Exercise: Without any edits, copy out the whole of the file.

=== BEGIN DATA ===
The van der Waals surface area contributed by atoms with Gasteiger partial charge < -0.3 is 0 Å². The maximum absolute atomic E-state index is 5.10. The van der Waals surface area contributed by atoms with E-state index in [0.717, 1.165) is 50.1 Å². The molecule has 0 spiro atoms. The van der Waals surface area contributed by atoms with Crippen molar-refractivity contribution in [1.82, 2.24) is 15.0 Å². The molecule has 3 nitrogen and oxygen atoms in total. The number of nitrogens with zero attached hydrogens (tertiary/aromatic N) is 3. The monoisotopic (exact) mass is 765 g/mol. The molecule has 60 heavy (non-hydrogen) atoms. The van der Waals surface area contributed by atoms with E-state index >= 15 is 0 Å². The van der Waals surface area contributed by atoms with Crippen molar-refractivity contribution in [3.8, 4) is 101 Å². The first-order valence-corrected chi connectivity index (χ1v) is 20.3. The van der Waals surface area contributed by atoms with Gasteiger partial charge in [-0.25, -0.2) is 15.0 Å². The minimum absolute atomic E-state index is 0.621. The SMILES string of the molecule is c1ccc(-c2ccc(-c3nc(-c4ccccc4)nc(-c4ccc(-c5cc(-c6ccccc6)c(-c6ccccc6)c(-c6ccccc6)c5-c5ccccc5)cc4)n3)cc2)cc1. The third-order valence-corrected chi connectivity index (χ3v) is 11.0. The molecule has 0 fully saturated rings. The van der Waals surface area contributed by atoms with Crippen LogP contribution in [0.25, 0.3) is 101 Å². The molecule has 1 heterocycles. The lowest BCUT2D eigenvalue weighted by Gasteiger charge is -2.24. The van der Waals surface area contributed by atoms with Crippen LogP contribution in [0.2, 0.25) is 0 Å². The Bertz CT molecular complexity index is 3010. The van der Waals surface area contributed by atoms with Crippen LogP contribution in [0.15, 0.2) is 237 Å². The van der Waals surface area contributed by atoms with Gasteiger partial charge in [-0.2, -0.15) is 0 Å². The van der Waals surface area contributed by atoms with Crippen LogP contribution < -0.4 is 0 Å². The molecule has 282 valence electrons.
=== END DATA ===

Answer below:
The van der Waals surface area contributed by atoms with Gasteiger partial charge < -0.3 is 0 Å². The maximum absolute atomic E-state index is 5.10. The van der Waals surface area contributed by atoms with E-state index in [0.717, 1.165) is 50.1 Å². The molecule has 0 spiro atoms. The van der Waals surface area contributed by atoms with Crippen molar-refractivity contribution in [1.82, 2.24) is 15.0 Å². The molecule has 3 nitrogen and oxygen atoms in total. The number of nitrogens with zero attached hydrogens (tertiary/aromatic N) is 3. The monoisotopic (exact) mass is 765 g/mol. The molecule has 60 heavy (non-hydrogen) atoms. The van der Waals surface area contributed by atoms with E-state index >= 15 is 0 Å². The van der Waals surface area contributed by atoms with Crippen molar-refractivity contribution in [3.8, 4) is 101 Å². The first-order valence-corrected chi connectivity index (χ1v) is 20.3. The van der Waals surface area contributed by atoms with Gasteiger partial charge in [-0.25, -0.2) is 15.0 Å². The minimum absolute atomic E-state index is 0.621. The SMILES string of the molecule is c1ccc(-c2ccc(-c3nc(-c4ccccc4)nc(-c4ccc(-c5cc(-c6ccccc6)c(-c6ccccc6)c(-c6ccccc6)c5-c5ccccc5)cc4)n3)cc2)cc1. The third-order valence-corrected chi connectivity index (χ3v) is 11.0. The molecule has 0 fully saturated rings. The van der Waals surface area contributed by atoms with Crippen LogP contribution in [0.25, 0.3) is 101 Å². The molecule has 1 heterocycles. The lowest BCUT2D eigenvalue weighted by Gasteiger charge is -2.24. The van der Waals surface area contributed by atoms with Crippen LogP contribution in [0.2, 0.25) is 0 Å². The Bertz CT molecular complexity index is 3010. The van der Waals surface area contributed by atoms with Crippen LogP contribution in [0.15, 0.2) is 237 Å². The van der Waals surface area contributed by atoms with Gasteiger partial charge in [-0.2, -0.15) is 0 Å². The van der Waals surface area contributed by atoms with Crippen LogP contribution < -0.4 is 0 Å². The molecule has 282 valence electrons.